The United States did not give a promise to China

Although Chinese media have claimed that the United States has made a commitment to “recognize China’s market economy status” and “relax its high-tech exports restrictions on China”. Such commitments cannot be found in the Sino-US framework agreement, even with the help of a magnifying glass.

If you have followed the coverage in the global media about the 3rd Sino-US Strategic Economic Dialogue, you may have gained the impression that the Chinese media and overseas media reported different meetings.

Overseas media showed great attention to the new military communication on arms sales to Taiwan, Korean confrontation and the South China Sea issue, but ignored the normalization of Sino-US dialogue and the results.

The Chinese media on the other hand focused on two traditional issues, China’s market economy status and the relaxation of restrictions of high-tech exports to China. The Chinese media have mostly viewed the US’ comments as positive. But clearly this is not the case.

Recognize China’s market economy system

Reporting on this round of the Sino-US Strategic Economic Dialogue the Chinese media kept on using the same sentence they used in 2009 and 2010: “According to the Sino-US Joint Commission, the two sides will fully recognize China’s market economy status in a cooperative and expeditious manner”.

But a commitment to recognizing China’s market economy status cannot be found in the framework agreement.

According to Sino-US WTO documents signed in 1994, the US must recognize China’s market economy statues no later than 2016.

However, Zhu Feng, Peking University professor, told Southern Weekend, “China’s market economy status will take a long time to be recognized.”

The importance of market economy status to China is that in anti-dumping cases brought against it, China can take the export products’ domestic price as reference, instead of the price in Singapore, India or Japan. China has an increasing share of international trade, yet it faces an increasing number of trade protection problems.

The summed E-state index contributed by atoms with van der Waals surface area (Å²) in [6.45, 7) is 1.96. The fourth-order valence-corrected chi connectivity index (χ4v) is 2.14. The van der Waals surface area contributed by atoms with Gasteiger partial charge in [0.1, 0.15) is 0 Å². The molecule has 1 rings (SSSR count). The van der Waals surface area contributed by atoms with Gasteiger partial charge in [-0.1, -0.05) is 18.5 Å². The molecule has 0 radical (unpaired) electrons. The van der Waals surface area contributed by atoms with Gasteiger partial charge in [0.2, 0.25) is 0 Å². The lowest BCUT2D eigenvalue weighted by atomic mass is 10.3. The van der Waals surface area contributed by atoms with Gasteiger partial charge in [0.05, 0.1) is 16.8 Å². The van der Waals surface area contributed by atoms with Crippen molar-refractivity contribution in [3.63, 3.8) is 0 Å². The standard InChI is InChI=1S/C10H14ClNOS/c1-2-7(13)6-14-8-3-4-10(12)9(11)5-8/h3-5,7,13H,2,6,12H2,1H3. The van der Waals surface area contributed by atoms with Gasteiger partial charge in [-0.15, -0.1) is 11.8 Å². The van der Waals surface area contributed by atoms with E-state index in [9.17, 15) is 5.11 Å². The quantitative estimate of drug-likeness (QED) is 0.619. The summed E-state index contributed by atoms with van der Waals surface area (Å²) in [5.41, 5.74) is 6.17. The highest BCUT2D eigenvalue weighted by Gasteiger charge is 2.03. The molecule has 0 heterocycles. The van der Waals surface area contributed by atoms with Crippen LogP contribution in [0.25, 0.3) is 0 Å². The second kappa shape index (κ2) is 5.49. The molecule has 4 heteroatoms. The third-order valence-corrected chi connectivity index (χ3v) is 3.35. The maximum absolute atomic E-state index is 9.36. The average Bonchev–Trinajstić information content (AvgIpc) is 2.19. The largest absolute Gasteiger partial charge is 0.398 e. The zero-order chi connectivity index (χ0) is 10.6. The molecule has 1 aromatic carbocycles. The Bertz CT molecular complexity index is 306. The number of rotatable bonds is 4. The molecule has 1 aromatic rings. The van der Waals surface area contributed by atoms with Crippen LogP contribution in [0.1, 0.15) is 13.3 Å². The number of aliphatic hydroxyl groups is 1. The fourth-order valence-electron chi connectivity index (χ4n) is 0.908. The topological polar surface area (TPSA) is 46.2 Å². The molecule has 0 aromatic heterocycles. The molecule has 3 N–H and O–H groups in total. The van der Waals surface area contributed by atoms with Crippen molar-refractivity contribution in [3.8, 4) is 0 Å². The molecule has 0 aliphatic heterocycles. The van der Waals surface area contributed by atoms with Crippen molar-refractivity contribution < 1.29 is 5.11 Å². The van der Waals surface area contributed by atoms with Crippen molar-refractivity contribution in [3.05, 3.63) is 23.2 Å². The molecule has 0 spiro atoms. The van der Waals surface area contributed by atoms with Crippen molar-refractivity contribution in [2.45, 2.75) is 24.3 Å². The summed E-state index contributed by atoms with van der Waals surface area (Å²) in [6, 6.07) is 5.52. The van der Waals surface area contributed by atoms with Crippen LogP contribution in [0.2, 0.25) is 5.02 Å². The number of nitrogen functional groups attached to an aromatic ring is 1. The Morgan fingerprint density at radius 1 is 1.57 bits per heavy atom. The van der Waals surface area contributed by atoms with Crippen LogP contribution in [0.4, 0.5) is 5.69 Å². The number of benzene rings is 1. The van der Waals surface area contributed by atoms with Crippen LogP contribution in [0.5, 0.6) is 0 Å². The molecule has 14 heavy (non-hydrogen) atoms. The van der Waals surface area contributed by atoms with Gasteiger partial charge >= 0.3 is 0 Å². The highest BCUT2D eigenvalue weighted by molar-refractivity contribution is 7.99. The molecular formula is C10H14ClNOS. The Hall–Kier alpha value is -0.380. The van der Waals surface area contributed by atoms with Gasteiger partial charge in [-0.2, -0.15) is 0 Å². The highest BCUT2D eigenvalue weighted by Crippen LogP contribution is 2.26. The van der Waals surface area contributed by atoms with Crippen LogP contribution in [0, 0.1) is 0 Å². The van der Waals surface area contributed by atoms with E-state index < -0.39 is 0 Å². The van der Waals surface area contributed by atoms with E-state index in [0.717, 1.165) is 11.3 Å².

British scholar Stephen Green, believes that China’s seeking to market economy status also contains a desire to be accepted by the international community.

Niu Xinchun of the China Institute of Contemporary International Relations said that although the US has promised to meet the deadline, the attitude of US official makes this unlikely now.

Gary Locke, the US secretary of commerce, has repeatedly been asked about China’s market economy status. But during the 3rd Sino-US Strategic Economic Dialogue, it was reported that Locke said land privatization is one of the preconditions for granting China market economy status.

The US is setting more and more conditions before it will recognize China’ market economy status.

Relaxing restrictions on high-tech exports to China

The US has made a commitment to easing the restriction on high-tech exports to China many times, but there has been no big breakthrough in the last 10 years.

Niu said that the US wants to protect its core technology and worries about China upgrading its own military technology.

In fact, the honeymoon period for such high-tech exports was in 1980s, when the US was trying to contain the Soviet Union.

Though China has been allowed to launch US-made satellites and to import supercomputers and nuclear reactors, China has faced strict limits on the technology it can import.

Nevertheless, China may have policy space for obtaining US high-tech products, although the policy is in the US’ own interests.

According to Peking University scholar Zha Daojiong, the US is re-examining and simplifying its mechanism for high-tech exports, which involves a reassessment of military and civil products. This is because after the financial crisis the US attaches more importance to high-tech products as they are more competitive than and will thus help the US increase its exports.

edited by Ma Xin

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